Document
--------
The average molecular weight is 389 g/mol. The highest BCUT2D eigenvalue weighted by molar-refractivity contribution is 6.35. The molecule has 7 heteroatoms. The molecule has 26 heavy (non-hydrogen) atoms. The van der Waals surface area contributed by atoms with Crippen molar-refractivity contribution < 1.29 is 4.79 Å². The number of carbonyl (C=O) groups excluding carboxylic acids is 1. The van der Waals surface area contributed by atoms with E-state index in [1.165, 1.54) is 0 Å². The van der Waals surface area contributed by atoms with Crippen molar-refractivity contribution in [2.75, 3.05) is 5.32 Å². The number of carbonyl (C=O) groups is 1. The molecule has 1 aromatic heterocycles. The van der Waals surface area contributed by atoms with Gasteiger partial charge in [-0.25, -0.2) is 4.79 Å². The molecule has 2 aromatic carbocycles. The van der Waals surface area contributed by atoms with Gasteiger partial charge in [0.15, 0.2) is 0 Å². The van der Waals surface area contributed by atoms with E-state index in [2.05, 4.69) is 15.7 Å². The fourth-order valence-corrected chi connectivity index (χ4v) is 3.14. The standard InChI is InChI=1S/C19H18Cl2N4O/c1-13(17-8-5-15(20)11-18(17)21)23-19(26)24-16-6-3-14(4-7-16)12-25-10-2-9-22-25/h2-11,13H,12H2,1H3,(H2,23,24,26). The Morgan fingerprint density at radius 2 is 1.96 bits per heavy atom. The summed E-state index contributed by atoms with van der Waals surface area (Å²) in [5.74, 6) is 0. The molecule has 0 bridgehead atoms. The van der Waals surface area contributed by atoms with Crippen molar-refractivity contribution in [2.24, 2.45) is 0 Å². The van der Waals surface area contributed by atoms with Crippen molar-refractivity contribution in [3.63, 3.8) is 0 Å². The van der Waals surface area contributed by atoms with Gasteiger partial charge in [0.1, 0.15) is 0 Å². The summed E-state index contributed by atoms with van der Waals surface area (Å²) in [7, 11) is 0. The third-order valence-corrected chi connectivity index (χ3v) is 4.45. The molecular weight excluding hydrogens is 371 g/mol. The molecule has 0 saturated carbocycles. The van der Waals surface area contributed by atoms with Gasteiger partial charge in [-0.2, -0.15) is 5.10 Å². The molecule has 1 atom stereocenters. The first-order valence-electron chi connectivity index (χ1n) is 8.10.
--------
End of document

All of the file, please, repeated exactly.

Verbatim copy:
The average molecular weight is 389 g/mol. The highest BCUT2D eigenvalue weighted by molar-refractivity contribution is 6.35. The molecule has 7 heteroatoms. The molecule has 26 heavy (non-hydrogen) atoms. The van der Waals surface area contributed by atoms with Crippen molar-refractivity contribution < 1.29 is 4.79 Å². The number of carbonyl (C=O) groups excluding carboxylic acids is 1. The van der Waals surface area contributed by atoms with E-state index in [1.165, 1.54) is 0 Å². The van der Waals surface area contributed by atoms with Crippen molar-refractivity contribution in [2.75, 3.05) is 5.32 Å². The number of carbonyl (C=O) groups is 1. The molecule has 1 aromatic heterocycles. The van der Waals surface area contributed by atoms with Gasteiger partial charge in [-0.25, -0.2) is 4.79 Å². The molecule has 2 aromatic carbocycles. The van der Waals surface area contributed by atoms with Gasteiger partial charge in [0.15, 0.2) is 0 Å². The van der Waals surface area contributed by atoms with E-state index in [2.05, 4.69) is 15.7 Å². The fourth-order valence-corrected chi connectivity index (χ4v) is 3.14. The standard InChI is InChI=1S/C19H18Cl2N4O/c1-13(17-8-5-15(20)11-18(17)21)23-19(26)24-16-6-3-14(4-7-16)12-25-10-2-9-22-25/h2-11,13H,12H2,1H3,(H2,23,24,26). The Morgan fingerprint density at radius 2 is 1.96 bits per heavy atom. The summed E-state index contributed by atoms with van der Waals surface area (Å²) in [5.74, 6) is 0. The molecule has 0 bridgehead atoms. The van der Waals surface area contributed by atoms with Crippen molar-refractivity contribution in [2.24, 2.45) is 0 Å². The van der Waals surface area contributed by atoms with Crippen molar-refractivity contribution in [3.63, 3.8) is 0 Å². The van der Waals surface area contributed by atoms with Gasteiger partial charge in [0.1, 0.15) is 0 Å². The summed E-state index contributed by atoms with van der Waals surface area (Å²) in [7, 11) is 0. The third-order valence-corrected chi connectivity index (χ3v) is 4.45. The molecular weight excluding hydrogens is 371 g/mol. The molecule has 0 saturated carbocycles. The van der Waals surface area contributed by atoms with Gasteiger partial charge in [-0.2, -0.15) is 5.10 Å². The molecule has 1 atom stereocenters. The first-order valence-electron chi connectivity index (χ1n) is 8.10.